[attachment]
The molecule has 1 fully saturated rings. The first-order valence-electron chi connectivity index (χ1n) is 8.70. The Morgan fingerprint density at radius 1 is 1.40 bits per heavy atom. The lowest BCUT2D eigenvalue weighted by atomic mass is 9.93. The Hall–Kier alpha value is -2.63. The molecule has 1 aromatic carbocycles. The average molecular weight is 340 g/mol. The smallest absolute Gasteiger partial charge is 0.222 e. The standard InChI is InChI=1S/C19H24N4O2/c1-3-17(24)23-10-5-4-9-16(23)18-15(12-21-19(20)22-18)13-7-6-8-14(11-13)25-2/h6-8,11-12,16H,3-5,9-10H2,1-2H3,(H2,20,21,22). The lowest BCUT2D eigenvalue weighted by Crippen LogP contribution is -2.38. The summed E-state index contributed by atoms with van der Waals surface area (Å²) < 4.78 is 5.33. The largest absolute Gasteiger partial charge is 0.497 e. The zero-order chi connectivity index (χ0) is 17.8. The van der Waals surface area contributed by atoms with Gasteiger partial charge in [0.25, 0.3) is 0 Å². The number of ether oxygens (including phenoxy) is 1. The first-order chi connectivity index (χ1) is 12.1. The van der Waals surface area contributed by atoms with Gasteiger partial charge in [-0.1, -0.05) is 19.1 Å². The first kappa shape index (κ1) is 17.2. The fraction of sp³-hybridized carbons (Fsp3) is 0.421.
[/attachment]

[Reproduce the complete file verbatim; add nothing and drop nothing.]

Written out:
The molecule has 1 fully saturated rings. The first-order valence-electron chi connectivity index (χ1n) is 8.70. The Morgan fingerprint density at radius 1 is 1.40 bits per heavy atom. The lowest BCUT2D eigenvalue weighted by atomic mass is 9.93. The Hall–Kier alpha value is -2.63. The molecule has 1 aromatic carbocycles. The average molecular weight is 340 g/mol. The smallest absolute Gasteiger partial charge is 0.222 e. The standard InChI is InChI=1S/C19H24N4O2/c1-3-17(24)23-10-5-4-9-16(23)18-15(12-21-19(20)22-18)13-7-6-8-14(11-13)25-2/h6-8,11-12,16H,3-5,9-10H2,1-2H3,(H2,20,21,22). The lowest BCUT2D eigenvalue weighted by Crippen LogP contribution is -2.38. The summed E-state index contributed by atoms with van der Waals surface area (Å²) < 4.78 is 5.33. The largest absolute Gasteiger partial charge is 0.497 e. The zero-order chi connectivity index (χ0) is 17.8. The van der Waals surface area contributed by atoms with Gasteiger partial charge in [0.25, 0.3) is 0 Å². The number of ether oxygens (including phenoxy) is 1. The first-order chi connectivity index (χ1) is 12.1. The van der Waals surface area contributed by atoms with Gasteiger partial charge in [-0.1, -0.05) is 19.1 Å². The first kappa shape index (κ1) is 17.2. The fraction of sp³-hybridized carbons (Fsp3) is 0.421.